“The book is lively, well-written, and has the conviction of an author who has thought deeply about the subject. It is also the case that there is room for much more work on Haddon, and the author has provided a more fully-rounded account than we yet have.” • David Shankland, Royal Anthropological Institute (RAI)
An innovative account of one of the least-understood characters in the history of anthropology.
Using previously overlooked, primary sources Ciarán Walsh argues that Haddon, the grandson of anti-slavery activists, set out to revolutionize anthropology in the 1890s in association with a network of anarcho-utopian activists and philosophers. He regards most of what has been written about Haddon in the past as a form of disciplinary folklore shaped by a theory of scientific revolutions.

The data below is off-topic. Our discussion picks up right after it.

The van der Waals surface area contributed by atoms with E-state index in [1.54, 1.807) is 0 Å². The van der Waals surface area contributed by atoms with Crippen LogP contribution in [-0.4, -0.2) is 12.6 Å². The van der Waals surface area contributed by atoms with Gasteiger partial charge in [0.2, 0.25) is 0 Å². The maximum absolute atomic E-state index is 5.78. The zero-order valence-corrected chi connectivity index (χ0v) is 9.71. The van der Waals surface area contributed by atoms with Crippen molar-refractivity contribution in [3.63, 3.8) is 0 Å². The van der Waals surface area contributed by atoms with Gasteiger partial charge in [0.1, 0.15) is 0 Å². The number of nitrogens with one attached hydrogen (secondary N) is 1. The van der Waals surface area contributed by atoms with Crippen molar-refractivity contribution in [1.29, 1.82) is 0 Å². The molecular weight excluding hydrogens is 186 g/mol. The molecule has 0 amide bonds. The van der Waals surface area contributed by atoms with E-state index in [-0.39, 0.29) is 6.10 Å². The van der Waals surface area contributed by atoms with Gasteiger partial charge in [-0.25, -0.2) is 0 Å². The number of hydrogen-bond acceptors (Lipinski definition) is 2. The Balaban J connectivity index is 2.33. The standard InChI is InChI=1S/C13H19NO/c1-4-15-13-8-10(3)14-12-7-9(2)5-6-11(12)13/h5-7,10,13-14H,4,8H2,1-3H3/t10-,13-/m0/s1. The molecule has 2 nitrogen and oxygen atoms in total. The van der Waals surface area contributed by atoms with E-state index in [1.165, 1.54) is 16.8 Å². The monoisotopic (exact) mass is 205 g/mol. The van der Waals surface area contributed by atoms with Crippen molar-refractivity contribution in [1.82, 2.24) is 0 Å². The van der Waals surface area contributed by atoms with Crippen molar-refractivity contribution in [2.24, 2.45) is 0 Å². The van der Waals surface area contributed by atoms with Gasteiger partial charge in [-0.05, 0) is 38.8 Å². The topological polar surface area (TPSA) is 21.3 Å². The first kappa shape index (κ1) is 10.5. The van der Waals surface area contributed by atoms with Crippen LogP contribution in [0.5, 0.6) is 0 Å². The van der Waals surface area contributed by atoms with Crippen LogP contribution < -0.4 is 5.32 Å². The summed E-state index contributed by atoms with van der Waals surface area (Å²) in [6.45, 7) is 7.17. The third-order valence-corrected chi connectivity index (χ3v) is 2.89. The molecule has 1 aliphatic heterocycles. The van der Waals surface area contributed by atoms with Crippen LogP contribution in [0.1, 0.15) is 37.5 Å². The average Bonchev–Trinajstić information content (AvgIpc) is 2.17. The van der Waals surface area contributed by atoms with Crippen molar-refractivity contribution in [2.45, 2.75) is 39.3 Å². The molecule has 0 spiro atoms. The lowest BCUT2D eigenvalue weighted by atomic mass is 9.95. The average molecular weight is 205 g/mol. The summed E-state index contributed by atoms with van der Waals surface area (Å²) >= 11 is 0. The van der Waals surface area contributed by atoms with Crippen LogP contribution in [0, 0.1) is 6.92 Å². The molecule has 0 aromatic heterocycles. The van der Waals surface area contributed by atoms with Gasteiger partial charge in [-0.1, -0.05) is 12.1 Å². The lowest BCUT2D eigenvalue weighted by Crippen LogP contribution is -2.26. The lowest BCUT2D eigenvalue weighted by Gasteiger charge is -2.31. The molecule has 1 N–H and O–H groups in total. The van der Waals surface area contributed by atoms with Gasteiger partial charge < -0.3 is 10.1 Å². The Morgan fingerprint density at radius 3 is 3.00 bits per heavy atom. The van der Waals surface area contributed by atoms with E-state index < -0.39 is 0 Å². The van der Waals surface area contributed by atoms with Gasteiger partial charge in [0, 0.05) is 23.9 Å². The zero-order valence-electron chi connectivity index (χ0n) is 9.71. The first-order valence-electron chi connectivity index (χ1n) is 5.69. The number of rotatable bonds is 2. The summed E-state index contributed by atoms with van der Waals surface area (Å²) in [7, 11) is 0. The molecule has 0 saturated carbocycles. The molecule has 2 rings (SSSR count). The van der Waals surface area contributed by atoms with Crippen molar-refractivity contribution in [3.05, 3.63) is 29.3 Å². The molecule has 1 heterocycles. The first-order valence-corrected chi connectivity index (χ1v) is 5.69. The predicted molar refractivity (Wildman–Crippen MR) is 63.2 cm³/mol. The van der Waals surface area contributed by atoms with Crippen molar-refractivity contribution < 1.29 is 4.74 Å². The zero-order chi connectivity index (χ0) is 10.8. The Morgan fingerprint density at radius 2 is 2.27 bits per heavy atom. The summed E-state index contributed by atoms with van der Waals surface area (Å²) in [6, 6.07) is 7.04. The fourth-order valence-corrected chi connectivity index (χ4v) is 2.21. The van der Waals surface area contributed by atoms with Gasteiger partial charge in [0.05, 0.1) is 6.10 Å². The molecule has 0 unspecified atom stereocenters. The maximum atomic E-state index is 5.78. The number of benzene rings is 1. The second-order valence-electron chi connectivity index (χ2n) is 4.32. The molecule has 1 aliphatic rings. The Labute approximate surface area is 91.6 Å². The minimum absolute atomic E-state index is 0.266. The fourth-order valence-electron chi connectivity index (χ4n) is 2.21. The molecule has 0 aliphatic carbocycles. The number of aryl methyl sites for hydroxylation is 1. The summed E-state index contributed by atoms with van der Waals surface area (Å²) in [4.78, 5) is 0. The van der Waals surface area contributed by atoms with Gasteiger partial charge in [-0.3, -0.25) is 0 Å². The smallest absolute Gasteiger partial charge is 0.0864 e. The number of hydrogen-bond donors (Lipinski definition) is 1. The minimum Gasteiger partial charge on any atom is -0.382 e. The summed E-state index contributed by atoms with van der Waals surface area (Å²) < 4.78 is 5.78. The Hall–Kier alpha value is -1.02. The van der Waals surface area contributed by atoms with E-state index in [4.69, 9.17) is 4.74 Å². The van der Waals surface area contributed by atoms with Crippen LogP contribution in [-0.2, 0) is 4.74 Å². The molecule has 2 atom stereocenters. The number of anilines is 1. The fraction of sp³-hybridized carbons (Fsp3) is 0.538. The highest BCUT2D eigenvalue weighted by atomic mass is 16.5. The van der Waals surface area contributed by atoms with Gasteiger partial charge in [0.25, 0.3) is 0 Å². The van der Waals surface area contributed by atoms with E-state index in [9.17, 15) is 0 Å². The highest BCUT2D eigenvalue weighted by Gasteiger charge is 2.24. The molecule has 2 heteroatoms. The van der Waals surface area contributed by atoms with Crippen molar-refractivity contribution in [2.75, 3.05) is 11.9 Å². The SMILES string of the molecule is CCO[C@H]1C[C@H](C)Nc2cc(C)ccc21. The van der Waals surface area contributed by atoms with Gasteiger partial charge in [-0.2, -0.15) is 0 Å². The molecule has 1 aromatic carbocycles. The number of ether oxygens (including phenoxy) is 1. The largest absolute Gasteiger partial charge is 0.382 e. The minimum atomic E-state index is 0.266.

The main action takes place in Ireland, where Haddon adopted the persona of a very English savage in a new form of performed photo-ethnography that constituted a singularly modernist achievement in anthropology.
From the Introduction:
Alfred Cort Haddon was written out of the story of anthropology for the same reasons that make him interesting today. He was passionately committed to the protection of simpler societies and their civilisations from colonists and their supporters in parliament and the armed forces.
Ciarán Walsh works as a freelance curator and writer. In 2009, he curated an internationally acclaimed exhibition of photography by John Millington Synge which brought the photography of Alfred Cort Haddon into focus.
BISAC: BIO021000 BIOGRAPHY & AUTOBIOGRAPHY/Social Scientists & Psychologists; SOC002010 SOCIAL SCIENCE/Anthropology/Cultural & Social; HIS054000 HISTORY/Social History